Theoretical physicists have charted how the first explosion may have ” evolved” from one with temperature well in excess of 100,00 million degrees Kelvin into a cooler one of “only” a few thousand degrees Kelvin around 500,000 years later, so that atoms could begin to form.
One less prominent theory The “inflationary model,” which may become much better known. It incorporates many of the features of the big-bang theory, and actually may answer certain questions in a better scientific fashion. One of the big differences between the two is that in the big-bang theory all of matter in the universe was already present, though existing in an extremely dense state which then began to expand; the inflationary model suggests that the universe was created out of nothing, or out of just about nothing — meaning that through unforeseeable rhythms sub-atomic particles spontaneously came into being as matter. A fantastic, inflationary expansion then began. Yet this creation of matter out of nothing, so to speak, violates at least some of the laws of conservation — laws that are indeed among the most basic and chemical tenets of physics.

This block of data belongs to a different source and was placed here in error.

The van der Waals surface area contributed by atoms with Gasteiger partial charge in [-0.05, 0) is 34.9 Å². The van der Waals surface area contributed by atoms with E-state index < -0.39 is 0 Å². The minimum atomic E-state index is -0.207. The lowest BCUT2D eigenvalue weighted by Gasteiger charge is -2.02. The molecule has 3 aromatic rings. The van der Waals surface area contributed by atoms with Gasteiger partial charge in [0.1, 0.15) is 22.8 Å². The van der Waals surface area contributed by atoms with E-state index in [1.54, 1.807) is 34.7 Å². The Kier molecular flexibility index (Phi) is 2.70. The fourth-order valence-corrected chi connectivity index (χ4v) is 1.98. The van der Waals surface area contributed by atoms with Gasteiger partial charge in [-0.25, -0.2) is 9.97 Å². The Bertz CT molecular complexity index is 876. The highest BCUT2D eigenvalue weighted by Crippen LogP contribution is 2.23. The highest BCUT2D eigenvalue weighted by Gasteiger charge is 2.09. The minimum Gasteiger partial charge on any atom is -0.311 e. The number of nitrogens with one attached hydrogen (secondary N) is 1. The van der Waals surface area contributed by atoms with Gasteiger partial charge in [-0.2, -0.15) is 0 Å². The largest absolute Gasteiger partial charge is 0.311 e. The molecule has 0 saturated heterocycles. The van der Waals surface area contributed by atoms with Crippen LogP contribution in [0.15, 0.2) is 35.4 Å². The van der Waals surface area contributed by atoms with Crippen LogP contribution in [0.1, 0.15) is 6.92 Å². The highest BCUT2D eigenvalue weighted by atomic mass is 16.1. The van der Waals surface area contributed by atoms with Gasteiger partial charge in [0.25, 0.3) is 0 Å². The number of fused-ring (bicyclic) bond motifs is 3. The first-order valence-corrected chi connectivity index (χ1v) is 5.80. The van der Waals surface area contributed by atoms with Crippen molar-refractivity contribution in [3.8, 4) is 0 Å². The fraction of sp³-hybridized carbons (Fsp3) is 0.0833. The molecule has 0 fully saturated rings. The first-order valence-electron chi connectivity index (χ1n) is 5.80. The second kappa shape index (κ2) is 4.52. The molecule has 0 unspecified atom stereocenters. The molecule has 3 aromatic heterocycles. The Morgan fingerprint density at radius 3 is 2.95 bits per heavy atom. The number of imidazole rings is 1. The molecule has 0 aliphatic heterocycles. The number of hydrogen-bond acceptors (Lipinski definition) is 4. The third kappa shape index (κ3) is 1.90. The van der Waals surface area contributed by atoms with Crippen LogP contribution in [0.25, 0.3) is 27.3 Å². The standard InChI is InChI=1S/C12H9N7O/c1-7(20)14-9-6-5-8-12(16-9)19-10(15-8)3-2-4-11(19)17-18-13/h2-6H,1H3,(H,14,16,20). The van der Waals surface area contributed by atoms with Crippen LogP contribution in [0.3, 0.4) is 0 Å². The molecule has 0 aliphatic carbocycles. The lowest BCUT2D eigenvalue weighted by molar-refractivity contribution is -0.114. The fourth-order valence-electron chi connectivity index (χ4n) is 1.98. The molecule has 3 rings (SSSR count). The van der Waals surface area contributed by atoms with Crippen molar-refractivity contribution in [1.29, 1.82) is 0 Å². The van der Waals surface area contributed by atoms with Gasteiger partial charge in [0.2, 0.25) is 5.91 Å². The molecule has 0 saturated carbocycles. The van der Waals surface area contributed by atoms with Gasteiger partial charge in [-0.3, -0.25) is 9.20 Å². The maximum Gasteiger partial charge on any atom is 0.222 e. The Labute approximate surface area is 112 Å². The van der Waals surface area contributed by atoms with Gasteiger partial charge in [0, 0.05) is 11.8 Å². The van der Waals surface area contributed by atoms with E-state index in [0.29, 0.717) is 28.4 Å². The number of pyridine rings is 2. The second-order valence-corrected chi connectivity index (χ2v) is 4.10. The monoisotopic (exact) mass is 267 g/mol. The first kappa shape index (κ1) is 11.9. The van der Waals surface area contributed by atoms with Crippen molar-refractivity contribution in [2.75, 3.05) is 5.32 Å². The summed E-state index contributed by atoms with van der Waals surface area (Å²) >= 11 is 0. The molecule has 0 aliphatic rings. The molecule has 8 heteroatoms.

I don’t necessarily believe in either the big-bang or inflationary models of the creation of the universe, even though material in my blogs may be evocative of portions of both theories. In physics, we’re asked to believe that this “extremely dense state” which began to expand was in actuality many billions of times smaller than a proton. (Protons are subatomic components of the nuclei of atoms.) Matter is a form of energy. Even so, I have trouble conceptualizing the idea that all matter in our universe, out to the farthest-away galaxy of billions of stars, grew from this unimaginably small and dense, unimaginably hot “original” state or area of being. I can see how such a concept can be postulated mathematically — but could it ever have really happened in ordinary terms?